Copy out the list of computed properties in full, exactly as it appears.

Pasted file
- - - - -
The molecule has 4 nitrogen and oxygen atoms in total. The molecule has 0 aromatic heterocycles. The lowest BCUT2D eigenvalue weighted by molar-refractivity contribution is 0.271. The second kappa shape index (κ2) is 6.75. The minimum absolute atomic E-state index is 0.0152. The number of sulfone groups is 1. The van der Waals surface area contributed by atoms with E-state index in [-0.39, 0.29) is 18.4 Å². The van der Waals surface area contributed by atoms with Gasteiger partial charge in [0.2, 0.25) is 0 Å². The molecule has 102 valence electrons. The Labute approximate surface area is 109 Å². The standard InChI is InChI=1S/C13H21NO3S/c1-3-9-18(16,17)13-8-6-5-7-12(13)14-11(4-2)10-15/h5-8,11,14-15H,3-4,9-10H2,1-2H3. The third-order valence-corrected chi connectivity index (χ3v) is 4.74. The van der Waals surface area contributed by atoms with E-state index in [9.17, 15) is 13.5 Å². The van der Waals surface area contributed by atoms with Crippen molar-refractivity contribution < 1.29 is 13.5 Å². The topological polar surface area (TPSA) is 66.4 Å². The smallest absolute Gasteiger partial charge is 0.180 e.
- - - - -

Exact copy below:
The molecule has 4 nitrogen and oxygen atoms in total. The molecule has 0 aromatic heterocycles. The lowest BCUT2D eigenvalue weighted by molar-refractivity contribution is 0.271. The second kappa shape index (κ2) is 6.75. The minimum absolute atomic E-state index is 0.0152. The number of sulfone groups is 1. The van der Waals surface area contributed by atoms with E-state index in [-0.39, 0.29) is 18.4 Å². The van der Waals surface area contributed by atoms with Gasteiger partial charge in [0.2, 0.25) is 0 Å². The molecule has 102 valence electrons. The Labute approximate surface area is 109 Å². The standard InChI is InChI=1S/C13H21NO3S/c1-3-9-18(16,17)13-8-6-5-7-12(13)14-11(4-2)10-15/h5-8,11,14-15H,3-4,9-10H2,1-2H3. The third-order valence-corrected chi connectivity index (χ3v) is 4.74. The van der Waals surface area contributed by atoms with E-state index in [9.17, 15) is 13.5 Å². The van der Waals surface area contributed by atoms with Crippen molar-refractivity contribution < 1.29 is 13.5 Å². The topological polar surface area (TPSA) is 66.4 Å². The smallest absolute Gasteiger partial charge is 0.180 e.